Saturday, January 17, 2009
Sometimes I feel that I'm living in an either/or world. Either you're gay or straight. Republican or Democrat. A Ute or a Cougar. Active LDS or apostate.
I'm glad to have seen some recent discussion on the MoHo blogs about the Kinsey scale. I identify with those who say they are fours, but for me it has changed over time.
When I was first married and a young father, I would say I got down to a three, maybe even sometimes a two. As I've grown older maybe I'm just more honest with myself. For a decade or so, I'd say I'm at least a four, and many times a five.
In my bisexual way of thinking, I don't see my life as a married man and father who appears to be heterosexual as a fraud. It's the truth, just not the whole truth and nothing but the truth. To misquote Al Gore, it's a convenient truth.
There's just more to the story. As much as I love women in general and my wife as my friend, confidant, companion, partner and mother of our children, her touch is different than occasional male hug I am blessed with. (The difference is particularly notable when the hug comes from someone I am strongly attracted to.)
So here I am a bi-guy, a man who can (in theory anyway) love a greater variety of God's children than either a Kinsey 1 or 6. I'm also a Ute who doesn't hate the Cougars, an Obama supporter who likes Huntsman, an active LDS high priest who believes that the church will eventually revise the Proclamation on the Family.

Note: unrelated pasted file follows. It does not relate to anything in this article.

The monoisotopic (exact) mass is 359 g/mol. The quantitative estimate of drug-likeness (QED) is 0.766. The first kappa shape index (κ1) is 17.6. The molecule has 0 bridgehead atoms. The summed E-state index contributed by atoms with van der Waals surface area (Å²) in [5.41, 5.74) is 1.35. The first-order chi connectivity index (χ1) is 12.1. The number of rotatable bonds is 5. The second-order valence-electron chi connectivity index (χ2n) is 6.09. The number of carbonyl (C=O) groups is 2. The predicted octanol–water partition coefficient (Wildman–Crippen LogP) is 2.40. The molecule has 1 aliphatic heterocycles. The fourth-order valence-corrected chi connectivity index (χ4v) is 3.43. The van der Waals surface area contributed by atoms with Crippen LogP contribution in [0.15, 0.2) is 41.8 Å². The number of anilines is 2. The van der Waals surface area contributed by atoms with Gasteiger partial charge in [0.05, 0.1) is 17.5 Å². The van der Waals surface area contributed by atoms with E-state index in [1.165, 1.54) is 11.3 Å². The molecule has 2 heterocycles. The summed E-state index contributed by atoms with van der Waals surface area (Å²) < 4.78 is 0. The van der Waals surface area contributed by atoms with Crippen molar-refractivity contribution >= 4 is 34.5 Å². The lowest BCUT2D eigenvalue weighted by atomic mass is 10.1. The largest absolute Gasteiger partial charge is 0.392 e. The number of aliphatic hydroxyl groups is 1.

How could that happen? Because I'm not always an either/or thinker, I can imagine a doctrine that upholds marriage between a man and a woman as ordained by God, and a modern-day revelation that marriages between same-sex couples are also fully acceptable.
One of the ideas that offers me the most hope actually comes from the Proclamation on the Family. It is this sentence: "Disability, death, or other circumstances may necessitate individual adaptation."
So yes, heterosexual marriage is of God, but for some of us "other circumstances may NECESSITATE individual adaptation." I can see the church eventually embracing this view, but then again I'm also old enough to remember the pre-1978 church which would have looked upon the marriage of Barack Obama's parents as something evil.